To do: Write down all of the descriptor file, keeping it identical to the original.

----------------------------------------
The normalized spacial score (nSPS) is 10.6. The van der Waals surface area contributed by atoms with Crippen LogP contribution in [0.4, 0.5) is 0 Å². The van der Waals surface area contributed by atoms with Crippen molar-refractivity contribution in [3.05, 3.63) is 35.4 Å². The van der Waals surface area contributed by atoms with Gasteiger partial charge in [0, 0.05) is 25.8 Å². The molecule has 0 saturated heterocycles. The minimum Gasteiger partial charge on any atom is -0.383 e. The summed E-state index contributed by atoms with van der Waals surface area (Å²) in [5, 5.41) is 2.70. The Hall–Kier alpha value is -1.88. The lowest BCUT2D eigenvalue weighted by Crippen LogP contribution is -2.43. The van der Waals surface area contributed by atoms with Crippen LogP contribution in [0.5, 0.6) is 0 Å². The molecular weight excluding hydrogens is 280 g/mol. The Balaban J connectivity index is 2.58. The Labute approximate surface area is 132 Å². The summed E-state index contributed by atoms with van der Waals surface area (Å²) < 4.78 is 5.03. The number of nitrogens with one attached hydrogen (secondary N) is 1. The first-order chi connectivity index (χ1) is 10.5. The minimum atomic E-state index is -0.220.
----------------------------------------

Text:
The normalized spacial score (nSPS) is 10.6. The van der Waals surface area contributed by atoms with Crippen LogP contribution in [0.4, 0.5) is 0 Å². The van der Waals surface area contributed by atoms with Crippen molar-refractivity contribution in [3.05, 3.63) is 35.4 Å². The van der Waals surface area contributed by atoms with Gasteiger partial charge in [0, 0.05) is 25.8 Å². The molecule has 0 saturated heterocycles. The minimum Gasteiger partial charge on any atom is -0.383 e. The summed E-state index contributed by atoms with van der Waals surface area (Å²) in [5, 5.41) is 2.70. The Hall–Kier alpha value is -1.88. The lowest BCUT2D eigenvalue weighted by Crippen LogP contribution is -2.43. The van der Waals surface area contributed by atoms with Crippen LogP contribution in [0.5, 0.6) is 0 Å². The molecular weight excluding hydrogens is 280 g/mol. The Balaban J connectivity index is 2.58. The Labute approximate surface area is 132 Å². The summed E-state index contributed by atoms with van der Waals surface area (Å²) < 4.78 is 5.03. The number of nitrogens with one attached hydrogen (secondary N) is 1. The first-order chi connectivity index (χ1) is 10.5. The minimum atomic E-state index is -0.220.